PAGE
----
Recently I've been reading about Web application firewalls and the fact that they protect against most frequent attacks like injections, XSS or CSRF.

However, a good application should already be immune against these exploits, so why do companies prefer buying those expensive devices to try to protect (WAFs aren't perfect either) apps with security flaws instead of fixing those security flaws in the first place ?

Thanks for your detailed answers, I never thought such a newbie question would get so much attention.

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    "if the application is secure" - it's not. Commented Mar 21, 2014 at 4:06
  • 1
    @user2357112 But if it's not, the chances of some dumb firewall detecting the attack by itself is negligible as well. And if we have to do it manually, redeploying an application with a minor fix like this shouldn't take longer than adding a rule to the firewall. Commented Mar 22, 2014 at 15:32
  • Mitigating DoS is one of the few areas where such a firewall could be useful. Commented Mar 22, 2014 at 15:36

9 Answers 9


When deploying security, it is often a good idea to apply multiple layers. Just because you have a lock on your bedroom door doesn't mean you don't put one on the front door to your house. You may also apply a generic set of WAF rules in front of multiple applications.

A WAF may be part of a larger suite for IDS/IPS, it could also help with the performance of the application if the WAF is inline so that the application doesn't waste resource on the blocking, logging, db queries, etc.

You also make an assumption that the organization has the resources and skill to gain reasonable assurance about their application's security. If it's a third party application or has third party modules, those components may not be easily upgraded or it may be closed source or against the license to modify the program.

  • 2
    I'd like to add that "secure" may be easily contested. It might make sense to get the WAF to protect against generic attacks that are hard to defend against on the application layer (e.g., unwanted spiders)
    – freddyb
    Commented Mar 21, 2014 at 13:34
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    Additionally, fixing an application that is already deployed in production may be difficult due to long release cycles (by the time security is identified by the company, queued to engineering, tested, scheduled for deployment, downtime allocated, updated, deployment verified, app back online - a lot of time can pass) So WAF can be a quick way to guard application until it is properly patched (especially 0-day type vulns). Another purpose is that WAF rules can be written by one (supplier) and used by many rather than each monitoring and writing their own, thus increasing efficacy.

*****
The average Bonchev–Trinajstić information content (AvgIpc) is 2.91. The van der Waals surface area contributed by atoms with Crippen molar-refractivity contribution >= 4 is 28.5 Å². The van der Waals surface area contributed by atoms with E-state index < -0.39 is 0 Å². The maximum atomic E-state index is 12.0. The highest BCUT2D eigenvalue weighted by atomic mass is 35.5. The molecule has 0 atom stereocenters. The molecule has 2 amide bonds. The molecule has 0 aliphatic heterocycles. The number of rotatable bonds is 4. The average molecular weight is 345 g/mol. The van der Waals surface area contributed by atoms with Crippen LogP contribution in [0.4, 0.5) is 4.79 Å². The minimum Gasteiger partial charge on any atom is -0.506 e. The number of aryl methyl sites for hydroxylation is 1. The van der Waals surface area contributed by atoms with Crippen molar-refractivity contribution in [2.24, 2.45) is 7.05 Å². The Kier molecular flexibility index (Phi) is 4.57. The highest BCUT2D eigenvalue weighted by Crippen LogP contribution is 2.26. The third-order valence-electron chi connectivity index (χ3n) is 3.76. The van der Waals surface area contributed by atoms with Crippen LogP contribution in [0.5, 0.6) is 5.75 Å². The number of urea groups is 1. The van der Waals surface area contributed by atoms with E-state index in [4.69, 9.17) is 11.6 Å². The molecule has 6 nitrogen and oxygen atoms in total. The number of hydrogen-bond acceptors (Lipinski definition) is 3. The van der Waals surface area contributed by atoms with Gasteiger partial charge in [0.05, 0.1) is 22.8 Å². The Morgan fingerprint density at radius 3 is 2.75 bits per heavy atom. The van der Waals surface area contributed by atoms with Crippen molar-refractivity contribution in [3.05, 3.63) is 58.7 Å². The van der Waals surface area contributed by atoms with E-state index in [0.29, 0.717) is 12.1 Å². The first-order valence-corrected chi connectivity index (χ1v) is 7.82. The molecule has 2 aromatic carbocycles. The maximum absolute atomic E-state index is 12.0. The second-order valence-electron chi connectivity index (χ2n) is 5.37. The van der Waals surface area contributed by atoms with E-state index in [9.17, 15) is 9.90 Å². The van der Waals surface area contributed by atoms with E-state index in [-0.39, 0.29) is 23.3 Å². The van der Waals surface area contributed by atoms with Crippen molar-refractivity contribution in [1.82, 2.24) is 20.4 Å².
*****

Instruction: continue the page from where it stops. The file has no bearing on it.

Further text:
– LB2
    Commented Mar 21, 2014 at 14:19
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    Complexity is the worst enemy of security, and a poorly written security layer can be source of your comprise. Buffer overflows in anti-viruses, and WAFs that introduce SQL Injection.
    – rook
    Commented Sep 8, 2014 at 13:38

Many organizations are saddled with legacy applications written by developers who are long since gone, WAFs are a way for that organization to protect itself from attacks against those applications.

WAFs are also much faster in deploying fixes. It can take weeks or months to update complex applications, WAFs often have their protection updated in hours.

It's also cost versus benefit, some WAFs are very good at protecting applications, so why spend millions re-writing legacy applications that are going to phased out in a year?

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    +1 for rapid fixes. I've been in companies where it would take weeks to fix a flaw in the code but minutes to provide the same protection on the WAF. The WAF is NOT a replacement for the code fix, but it is an effective stop-gap.
    – schroeder
    Commented Mar 20, 2014 at 18:29

No. In fact, implementing a WAF increase the attack surface making your infrastructure vulnerable now to also the attacks against the WAF.

Deploying a WAF is a pragmatic measure because you suppose that the application may have vulnerabilities that the WAF may protect against, but here we are in a field where nobody is completely sure of nothing and administrators do what they feel is right.

In my opinion, the really right thing to to is implement in the site the necessary security measures and processes. If you have this control over the application code and development process you don't need a WAF. But this situation is not always possible.

  • Completely agree except with the last part. It's always possible to get the source code. It's always possible to get physical access to the systems running the app.
    – atdre
    Commented Apr 20, 2015 at 10:38
  • @atdre .It is not possible in all cases to get the source code off the box. For example compiled third party code, minified javascript, even running VM's on a cloud provider. and also the build scripting/unit tests are often very complex and rarely deployed. It could take months to rebuild a systems build ecosystem. Commented Nov 11, 2021 at 2:30
  • @AndrewRussell Never had an issue with any of those barriers. In my last excursions into "getting the source code", I just EDR'd in, grabbed the WAR files, and then used some Java and JSP decompilers before submitting it all to Checkmarx. I admit that finding a JSP decompiler was difficult, and it did take about an hour for just that piece, but well worth it in the long run
    – atdre
    Commented Nov 11, 2021 at 18:50